Feeling as though you are completely surrounded by a work of art is to appreciate, if only for a moment, its potential power over how we see the world.
One of the purposes of art is to transport you into another frame of reference, another place, into someone else’s experience and point of view. The more immersive the art experience, the more you are transported. I recently had experiences with visual art that were totally immersive and, because of that, totally transformative.
One was the work of an artist named Ed Kienholz. He was born in Fairfield, Washington in 1927 and moved to LA in the 1950s. Kienholz came to specialize in what are called “walk-through installations,” a form of found-object sculpture that creates either an environment one walks through or a setting which one observes from the outside. They let us see familiar or even overlooked occurrences with fresh eyes, and often his intention was for us to find these encounters unsettling.
I was at a modern art museum recently that I’d never been to and came across his installation called “The Beanery.” This was a work he’d initially assembled in 1965 and it replicates a small seedy bar in Los Angeles called “The Beanery” that was a favorite hangout for musicians and artists.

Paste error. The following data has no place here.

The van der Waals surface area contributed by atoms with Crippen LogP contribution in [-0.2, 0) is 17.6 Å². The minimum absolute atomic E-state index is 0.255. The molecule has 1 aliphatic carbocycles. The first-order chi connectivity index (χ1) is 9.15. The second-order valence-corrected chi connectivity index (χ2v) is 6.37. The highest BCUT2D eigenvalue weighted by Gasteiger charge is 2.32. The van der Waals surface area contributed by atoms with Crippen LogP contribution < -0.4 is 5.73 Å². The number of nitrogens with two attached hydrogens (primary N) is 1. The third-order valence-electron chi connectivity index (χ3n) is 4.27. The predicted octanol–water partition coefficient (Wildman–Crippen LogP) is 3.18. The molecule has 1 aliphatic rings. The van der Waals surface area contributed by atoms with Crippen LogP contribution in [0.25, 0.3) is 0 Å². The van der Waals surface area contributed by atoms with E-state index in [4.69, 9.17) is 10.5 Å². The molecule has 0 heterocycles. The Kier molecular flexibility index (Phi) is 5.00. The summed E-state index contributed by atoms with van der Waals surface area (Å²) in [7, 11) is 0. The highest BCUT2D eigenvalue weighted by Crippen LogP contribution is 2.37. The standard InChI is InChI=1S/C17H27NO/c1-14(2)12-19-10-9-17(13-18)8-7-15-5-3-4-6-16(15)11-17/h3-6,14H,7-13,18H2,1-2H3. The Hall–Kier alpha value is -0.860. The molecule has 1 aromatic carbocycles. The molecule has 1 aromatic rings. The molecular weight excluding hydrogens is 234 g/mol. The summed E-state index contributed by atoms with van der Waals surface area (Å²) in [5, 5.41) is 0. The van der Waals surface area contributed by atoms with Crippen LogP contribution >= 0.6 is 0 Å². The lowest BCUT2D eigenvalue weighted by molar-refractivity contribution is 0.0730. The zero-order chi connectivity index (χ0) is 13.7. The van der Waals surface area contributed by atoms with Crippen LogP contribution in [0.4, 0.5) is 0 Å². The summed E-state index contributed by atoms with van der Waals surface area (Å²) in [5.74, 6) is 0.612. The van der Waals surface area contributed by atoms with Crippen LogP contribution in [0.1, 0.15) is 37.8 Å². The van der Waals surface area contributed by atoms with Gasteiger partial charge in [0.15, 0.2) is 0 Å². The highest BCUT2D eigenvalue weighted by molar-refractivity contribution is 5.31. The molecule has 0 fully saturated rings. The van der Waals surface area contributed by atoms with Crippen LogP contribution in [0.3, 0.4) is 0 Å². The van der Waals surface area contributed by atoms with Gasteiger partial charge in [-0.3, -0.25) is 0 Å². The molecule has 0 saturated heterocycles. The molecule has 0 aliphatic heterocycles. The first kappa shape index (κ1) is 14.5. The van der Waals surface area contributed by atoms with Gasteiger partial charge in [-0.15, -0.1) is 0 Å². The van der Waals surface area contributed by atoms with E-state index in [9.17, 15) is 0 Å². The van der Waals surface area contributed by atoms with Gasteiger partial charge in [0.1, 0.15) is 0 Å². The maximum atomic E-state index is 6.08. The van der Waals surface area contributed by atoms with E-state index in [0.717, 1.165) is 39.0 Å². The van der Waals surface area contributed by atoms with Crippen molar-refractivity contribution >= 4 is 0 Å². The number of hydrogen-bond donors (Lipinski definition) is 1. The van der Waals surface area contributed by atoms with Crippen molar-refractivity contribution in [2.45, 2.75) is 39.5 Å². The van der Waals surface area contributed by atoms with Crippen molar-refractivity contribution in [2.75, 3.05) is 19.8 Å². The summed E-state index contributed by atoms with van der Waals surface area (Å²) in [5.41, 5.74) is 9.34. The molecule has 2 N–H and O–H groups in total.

In 2012 the museum undertook a full restoration of the work and it now resides in something like a large shipping container. Only one person is allowed in at a time. You enter through one end and you feel instantly transported into, well, a seedy little bar crowded with patrons—17 human figures in all, on barstools, chairs, behind the bar, and standing in your way. The accuracy of the replication is disorienting: full ashtrays, a cash register, and an audio track playing ambient sounds like clinking glasses and indistinct conversation. The artist even developed a paste that is regularly applied to replicate the smell of the place.
With a jolt you realize that each of the people have various kinds of clocks instead of faces, clocks that are all stopped at 10:10. It’s an eerie effect that seems to bring time itself to a grinding halt as it sometimes does in a setting like a bar. The bartender is the only person with a human countenance—he is the one who understands, and reflects, that time moves onward. You walk all the way to the back and turn around and see the door through which you came at the far end. Claustrophobia bites at the edges of your experience. You pass back up the aisle having to turn your body sideways at times to get through, and would not be surprised to hear someone say goodby and use your name. Then with jarring abruptness, you’re standing in a gallery of an art museum again.
For a moment, all other art seems to fall short of what you just experienced, what you were just immersed in; and that, maybe more than anything else, is the mark of great art.